• Should we add language that talks about what happens if the registry fails it where there’s a lock?  Does it matter why the registry is failing the transfer.
  • What happens when the TAC exists with a lock?  If a domain name is locked and you can’t set a TAC, that will create operational issues.
  • Think we all know that there is an intersection between transfers and locks.  There is a user experience issue to be addressed here.  Can locks be present if you set a TAC?  How would a registry make the distinction between a lock that makes a domain name transfer eligible and one that doesn’t.  You want a lock on to protect until the transfer.  From a registry point of view some registries offer lock services and registrars also offer them.  What happens when you have both?  We haven’t played all of the scenarios.
  • Seems that the lock overrides everything.  Should the TAC be able to be set at the registry with the lock on?  Can a lock be put on if there is a TAC?  Would the lock override the TAC?
  • A lock should be able to be placed on the domain even if a TAC is set for the domain.
  • But then how do you effect the transfer?  How does a registry know it’s valid?
  • Today’s policy says the Registrar of Record has to remove the locks within 5 days or allow the RNH to remove them.
  • If the TAC matches and the domain is unlocked, it’s a valid request.
  • The registrar has to remove their locks for a domain name to be transfer eligible.
  • The policy needs to say something about the registry removing its locks when presented with a valid TAC.
  • Don't think the registry should even check the TAC if the domain is locked.
  • It's an order of operations really: Is domain locked? Yes, deny transfer request. No, check TAC.
  • No reason to check the TAC if it’s locked.
  • Could be that there is a step to be taken if the domain name is locked.
  • There are other reasons (like court orders) that domains can be locked.  We need to recognize that at the registry or registrar.  Don’t think that we have to differentiate too much.  The registrant still has to go back to the Registrar of Record to resolve that lock.  That covers all the locks we are talking about.
  • Think that the Registrar of Record has to be responsible for resolving all locks that they were a party to before they set a TAC.  Leaves open the possibility that if the registry has it locked then the Registrar of Record may not know.  That should be addressed too.
  • Three scenarios: Registrar or Record can resolve just by explaining to the RNH that there’s a lock.  Resolve may not be to the transfer.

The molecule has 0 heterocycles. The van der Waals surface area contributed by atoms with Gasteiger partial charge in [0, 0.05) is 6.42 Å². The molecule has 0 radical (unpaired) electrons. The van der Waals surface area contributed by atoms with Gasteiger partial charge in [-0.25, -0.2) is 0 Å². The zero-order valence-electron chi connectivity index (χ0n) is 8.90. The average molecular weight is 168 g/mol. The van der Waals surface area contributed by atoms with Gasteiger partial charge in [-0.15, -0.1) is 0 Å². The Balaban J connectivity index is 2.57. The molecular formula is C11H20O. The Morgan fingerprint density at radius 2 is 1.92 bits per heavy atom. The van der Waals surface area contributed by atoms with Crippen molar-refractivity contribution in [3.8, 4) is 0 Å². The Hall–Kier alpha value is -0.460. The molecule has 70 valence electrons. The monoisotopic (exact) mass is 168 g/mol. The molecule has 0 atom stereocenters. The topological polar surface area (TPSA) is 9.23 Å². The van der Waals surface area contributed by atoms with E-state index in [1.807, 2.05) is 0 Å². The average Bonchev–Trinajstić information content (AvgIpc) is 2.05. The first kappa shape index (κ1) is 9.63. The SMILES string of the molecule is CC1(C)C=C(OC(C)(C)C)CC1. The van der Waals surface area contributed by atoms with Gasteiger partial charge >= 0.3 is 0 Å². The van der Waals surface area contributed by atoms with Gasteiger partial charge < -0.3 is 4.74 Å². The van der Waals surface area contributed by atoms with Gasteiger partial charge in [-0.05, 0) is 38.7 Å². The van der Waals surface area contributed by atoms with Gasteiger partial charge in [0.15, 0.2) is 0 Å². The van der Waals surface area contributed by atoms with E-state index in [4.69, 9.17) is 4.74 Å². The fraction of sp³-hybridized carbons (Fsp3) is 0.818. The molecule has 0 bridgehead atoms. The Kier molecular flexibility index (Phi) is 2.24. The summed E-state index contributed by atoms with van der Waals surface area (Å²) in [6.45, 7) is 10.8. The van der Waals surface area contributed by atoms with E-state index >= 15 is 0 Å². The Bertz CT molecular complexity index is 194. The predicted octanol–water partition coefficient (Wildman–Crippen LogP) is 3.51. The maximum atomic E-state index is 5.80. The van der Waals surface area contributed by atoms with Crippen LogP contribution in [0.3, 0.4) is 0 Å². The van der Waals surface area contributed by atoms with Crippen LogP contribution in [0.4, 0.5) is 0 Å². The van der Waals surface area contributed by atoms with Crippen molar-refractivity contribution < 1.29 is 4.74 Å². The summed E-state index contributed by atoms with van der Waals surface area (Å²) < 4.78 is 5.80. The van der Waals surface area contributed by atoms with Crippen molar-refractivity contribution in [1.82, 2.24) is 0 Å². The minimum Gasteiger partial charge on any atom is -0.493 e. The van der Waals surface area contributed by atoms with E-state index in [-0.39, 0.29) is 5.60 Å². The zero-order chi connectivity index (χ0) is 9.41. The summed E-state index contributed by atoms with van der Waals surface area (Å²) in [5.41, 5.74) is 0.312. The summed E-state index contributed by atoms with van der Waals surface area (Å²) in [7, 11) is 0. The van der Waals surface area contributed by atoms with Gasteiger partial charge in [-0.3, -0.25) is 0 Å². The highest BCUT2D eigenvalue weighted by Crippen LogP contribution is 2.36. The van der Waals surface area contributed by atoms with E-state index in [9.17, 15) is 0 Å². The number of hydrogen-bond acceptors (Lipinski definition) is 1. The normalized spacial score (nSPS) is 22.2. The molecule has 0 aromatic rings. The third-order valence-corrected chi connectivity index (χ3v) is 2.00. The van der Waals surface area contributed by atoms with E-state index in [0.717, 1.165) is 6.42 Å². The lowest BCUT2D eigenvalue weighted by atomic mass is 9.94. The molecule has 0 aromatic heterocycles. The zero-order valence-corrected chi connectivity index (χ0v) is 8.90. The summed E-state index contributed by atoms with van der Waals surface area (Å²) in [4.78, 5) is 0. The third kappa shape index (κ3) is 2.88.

• It may be that the manual process has to transfer from the Registrar of Record to the Gaining Registrar.  The Registrar of Record should not be obligated to notify the RNH of a lock that it doesn’t know about.
  • Policy has to say that the registry has to account for the transfer process in the case of a commercial lock.
  • Think we have the basic framework: Is domain locked? Yes, deny transfer request. No, check TAC.  Need to put in place where the difference decisions/triggers happen.

ACTION ITEM: For recommendation 5.1 revise the recommendation to remove the second bullet.

Recommendation 5.2:

  • Maybe an intermediate step – need to clear out the language and somehow put that in place of the Registrar of Record has to take action.
  • Don’t think the Registrar of Record should have to reach out (MUST).  Could be changed to MAY.  But this help ICANN Compliance to follow up, such as a requirement to document?
  • If we set this to 5 attempts and the Registrar of Record sees it but it is successful after that, maybe the Registrar or Record could just note that in its investigation in case Compliance follows up.
  • Do we have data that justifies this recommendation?  What are we trying to solve here?
  • The purpose is for the user experience to be consistent and predictable for the registrant.
  • Maybe it should be that the Registrar of Record MAY notify the RNH or investigate.  Or just leave as MAY investigate.  Don’t make either one more important. Maybe once you investigate you decide you don’t need to notify.
  • If you have the option to notify or to investigate, then you can choose what to do.
  • No sense in creating a requirement that can’t be enforced.
  • Maybe a way to get out of this: Instead of 5.2 this could be changed to an implementation note to accompany this section that for notifications in 5.1 the Registrar or Record should investigate and notify as necessary.
  • Even if it’s a implementation note isn’t it still a requirement?
  • If we make it a MUST but a big OR – between investigation and notification that addresses enforcement.
  • If we use SHOULD or MAY then there is no way to check compliance.
  • Make sure the language is crystal clear.

ACTION ITEM: For recommendation 5.2 the WG to review and suggest revisions.

    4. AOB (5 minutes): Next call: Tuesday 4 January 2021 at 16:00 UTC